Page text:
Monday, December 17, 2012

The Hobbit: An Unexpected Journey

If any film needed no introduction, it's likely this one. Peter Jackson's Lord of the Rings trilogy is one of the major movie milestones of my generation. I was at the perfect age where my interest in fantasy and film were really starting to develop so I was able to enjoy those movies on multiple levels and haven't stopped enjoying them as I've grown up. It's been almost a full decade since The Return of the King conquered the box office and the Oscars, and after much deliberation and nearly immeasurable amounts of hype, The Hobbit is finally a cinematic reality.

I've been among the millions eagerly anticipating its release, having read the book some time ago and recalling it with fondness. And with that in mind, I knew that The Hobbit trilogy would have quite a tall order to fill in bridging the gap between the titular book and the much grander epic trilogy that came after. The critics haven't been as enamored of An Unexpected Journey as they were with The Lord of the Rings trilogy - but I'll address that a little further in my review.


There's a lot to be said about this film, and I'm tempted to just gush. But in the interest of efficiency we'll do this by the numbers.

First up on the list is casting, in particularly how Peter Jackson has once again fit actors to roles brilliantly. Martin Freeman makes a fantastic Bilbo Baggins, and without just doing an impression of Ian Holm. He's a bit on the timid side, but not annoyingly fragile - and his transformation as a character from apprehensive hobbit to unlikely adventurer is subtle and convincing. Richard Armitage plays Thorin Oakenshield, the leader of the dwarves and the hero figure of the troupe. Each of the dwarves possess unique characteristics and qualities that makes them easier to identify and understand, which is no small trick for a host of 13 warriors. All of the returning cast - Ian McKellen as Gandalf, Hugo Weaving as Elrond, Cate Blanchett as Galadriel, etc. - reprise their roles wonderfully. And it's a treat to see some of these characters before Sauron's rise in the later trilogy steals some of their fervor.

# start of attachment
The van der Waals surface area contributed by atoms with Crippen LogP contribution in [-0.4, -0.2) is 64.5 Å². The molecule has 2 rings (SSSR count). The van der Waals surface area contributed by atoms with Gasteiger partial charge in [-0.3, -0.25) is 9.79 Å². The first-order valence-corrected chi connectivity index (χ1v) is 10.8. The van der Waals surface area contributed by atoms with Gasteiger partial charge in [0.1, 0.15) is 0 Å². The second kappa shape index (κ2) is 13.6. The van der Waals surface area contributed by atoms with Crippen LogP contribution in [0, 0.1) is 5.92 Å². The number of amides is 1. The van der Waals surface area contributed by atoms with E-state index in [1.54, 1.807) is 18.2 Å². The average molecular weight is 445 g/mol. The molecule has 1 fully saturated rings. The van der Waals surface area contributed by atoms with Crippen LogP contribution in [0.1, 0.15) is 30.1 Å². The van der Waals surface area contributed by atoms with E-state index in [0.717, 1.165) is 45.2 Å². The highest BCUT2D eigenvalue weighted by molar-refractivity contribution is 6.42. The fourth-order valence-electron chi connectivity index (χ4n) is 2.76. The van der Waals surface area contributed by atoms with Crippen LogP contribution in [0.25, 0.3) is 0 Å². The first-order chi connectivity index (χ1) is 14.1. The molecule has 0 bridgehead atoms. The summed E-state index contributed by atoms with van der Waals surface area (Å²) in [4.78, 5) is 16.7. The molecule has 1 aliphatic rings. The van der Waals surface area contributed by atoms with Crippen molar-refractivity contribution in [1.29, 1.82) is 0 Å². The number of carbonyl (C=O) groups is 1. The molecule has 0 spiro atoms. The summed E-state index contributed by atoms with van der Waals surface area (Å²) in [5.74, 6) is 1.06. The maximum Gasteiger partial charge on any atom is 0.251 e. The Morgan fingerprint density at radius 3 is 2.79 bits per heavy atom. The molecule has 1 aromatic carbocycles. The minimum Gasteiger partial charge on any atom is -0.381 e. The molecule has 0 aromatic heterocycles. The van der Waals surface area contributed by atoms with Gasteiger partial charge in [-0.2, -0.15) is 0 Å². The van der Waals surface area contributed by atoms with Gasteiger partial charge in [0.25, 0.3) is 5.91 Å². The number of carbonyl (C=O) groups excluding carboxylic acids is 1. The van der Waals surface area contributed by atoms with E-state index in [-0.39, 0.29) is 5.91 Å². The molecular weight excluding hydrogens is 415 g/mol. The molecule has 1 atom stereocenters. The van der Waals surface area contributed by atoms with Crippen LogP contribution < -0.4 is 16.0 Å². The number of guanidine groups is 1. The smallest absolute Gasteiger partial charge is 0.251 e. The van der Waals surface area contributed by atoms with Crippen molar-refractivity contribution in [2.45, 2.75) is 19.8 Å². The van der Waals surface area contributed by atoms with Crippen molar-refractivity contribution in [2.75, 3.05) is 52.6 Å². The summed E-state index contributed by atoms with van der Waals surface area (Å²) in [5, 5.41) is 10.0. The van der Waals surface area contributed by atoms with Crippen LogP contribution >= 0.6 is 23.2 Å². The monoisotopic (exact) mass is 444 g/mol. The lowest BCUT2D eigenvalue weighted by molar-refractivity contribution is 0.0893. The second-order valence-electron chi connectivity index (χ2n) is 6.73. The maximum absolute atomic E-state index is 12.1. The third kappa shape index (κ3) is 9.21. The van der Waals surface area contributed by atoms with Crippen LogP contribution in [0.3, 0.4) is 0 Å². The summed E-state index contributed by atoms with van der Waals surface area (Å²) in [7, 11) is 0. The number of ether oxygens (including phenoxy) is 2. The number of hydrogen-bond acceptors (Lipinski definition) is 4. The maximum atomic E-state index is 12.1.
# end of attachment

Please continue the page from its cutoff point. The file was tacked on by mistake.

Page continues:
Visually, An Unexpected Journey is as stunning and impressive as any of the Lord of the Rings trilogy; perhaps even more so. The familiar set pieces (Bag End, Rivendell, etc.) are all presented in new ways, at different angles and with emphasis on other aspects of their architecture. This works wonders in keeping the film looking fresh and new rather than simply new scenes filmed in old sets. While the scope of the story is somewhat smaller here, the grandeur of moments like the Stone Giants slugging it out or Smaug's attack on Erebor are all wondrous to behold. And Gollum looks as fantastic as ever. In extreme closeups his skin looked so realistic I wondered if a few shots had been done in camera with makeup; to say nothing of Andy Serkis' superlative performance.

Howard Shore triumphantly returns to score this prequel trilogy, and the result is spot-on perfect. His music is familiar yet fresh; capturing the well established themes from the original trilogy with new orchestration while adding a host of new and intriguing Middle-earth melodies.